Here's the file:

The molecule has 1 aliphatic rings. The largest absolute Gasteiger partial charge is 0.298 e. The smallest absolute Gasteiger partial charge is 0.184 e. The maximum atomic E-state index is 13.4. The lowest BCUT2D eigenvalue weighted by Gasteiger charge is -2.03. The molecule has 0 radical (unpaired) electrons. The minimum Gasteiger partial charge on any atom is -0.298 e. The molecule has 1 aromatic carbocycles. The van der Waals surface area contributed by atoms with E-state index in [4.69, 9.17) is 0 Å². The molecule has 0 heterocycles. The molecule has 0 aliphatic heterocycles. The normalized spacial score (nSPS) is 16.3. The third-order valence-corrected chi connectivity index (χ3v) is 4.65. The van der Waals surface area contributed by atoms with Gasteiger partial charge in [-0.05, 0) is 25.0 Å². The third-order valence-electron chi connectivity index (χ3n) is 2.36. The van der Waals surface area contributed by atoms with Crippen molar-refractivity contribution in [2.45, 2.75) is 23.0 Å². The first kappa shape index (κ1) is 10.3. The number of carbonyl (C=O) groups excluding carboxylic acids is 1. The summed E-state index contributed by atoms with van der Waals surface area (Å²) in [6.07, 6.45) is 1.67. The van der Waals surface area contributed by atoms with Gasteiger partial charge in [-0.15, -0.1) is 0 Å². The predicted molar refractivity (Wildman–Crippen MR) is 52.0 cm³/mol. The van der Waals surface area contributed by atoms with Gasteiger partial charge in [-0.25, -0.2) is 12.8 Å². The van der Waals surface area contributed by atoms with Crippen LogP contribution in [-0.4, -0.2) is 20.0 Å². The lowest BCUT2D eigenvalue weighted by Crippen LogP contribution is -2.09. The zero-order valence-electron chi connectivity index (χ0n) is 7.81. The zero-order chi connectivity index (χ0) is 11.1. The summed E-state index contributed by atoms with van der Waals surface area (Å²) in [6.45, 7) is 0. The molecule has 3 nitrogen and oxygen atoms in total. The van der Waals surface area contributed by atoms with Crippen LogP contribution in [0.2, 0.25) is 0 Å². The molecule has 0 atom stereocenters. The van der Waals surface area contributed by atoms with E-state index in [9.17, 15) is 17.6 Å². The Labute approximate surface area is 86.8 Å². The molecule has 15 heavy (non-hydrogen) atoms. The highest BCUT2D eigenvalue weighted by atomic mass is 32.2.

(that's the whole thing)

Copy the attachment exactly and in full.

The molecule has 1 aliphatic rings. The largest absolute Gasteiger partial charge is 0.298 e. The smallest absolute Gasteiger partial charge is 0.184 e. The maximum atomic E-state index is 13.4. The lowest BCUT2D eigenvalue weighted by Gasteiger charge is -2.03. The molecule has 0 radical (unpaired) electrons. The minimum Gasteiger partial charge on any atom is -0.298 e. The molecule has 1 aromatic carbocycles. The van der Waals surface area contributed by atoms with E-state index in [4.69, 9.17) is 0 Å². The molecule has 0 heterocycles. The molecule has 0 aliphatic heterocycles. The normalized spacial score (nSPS) is 16.3. The third-order valence-corrected chi connectivity index (χ3v) is 4.65. The van der Waals surface area contributed by atoms with Gasteiger partial charge in [-0.05, 0) is 25.0 Å². The third-order valence-electron chi connectivity index (χ3n) is 2.36. The van der Waals surface area contributed by atoms with Crippen molar-refractivity contribution in [2.45, 2.75) is 23.0 Å². The first kappa shape index (κ1) is 10.3. The number of carbonyl (C=O) groups excluding carboxylic acids is 1. The summed E-state index contributed by atoms with van der Waals surface area (Å²) in [6.07, 6.45) is 1.67. The van der Waals surface area contributed by atoms with Gasteiger partial charge in [-0.15, -0.1) is 0 Å². The predicted molar refractivity (Wildman–Crippen MR) is 52.0 cm³/mol. The van der Waals surface area contributed by atoms with Gasteiger partial charge in [-0.25, -0.2) is 12.8 Å². The van der Waals surface area contributed by atoms with Crippen LogP contribution in [-0.4, -0.2) is 20.0 Å². The lowest BCUT2D eigenvalue weighted by Crippen LogP contribution is -2.09. The zero-order valence-electron chi connectivity index (χ0n) is 7.81. The zero-order chi connectivity index (χ0) is 11.1. The summed E-state index contributed by atoms with van der Waals surface area (Å²) in [6.45, 7) is 0. The molecule has 3 nitrogen and oxygen atoms in total. The van der Waals surface area contributed by atoms with Crippen LogP contribution in [0.2, 0.25) is 0 Å². The molecule has 0 atom stereocenters. The van der Waals surface area contributed by atoms with E-state index in [9.17, 15) is 17.6 Å². The Labute approximate surface area is 86.8 Å². The molecule has 15 heavy (non-hydrogen) atoms. The highest BCUT2D eigenvalue weighted by atomic mass is 32.2.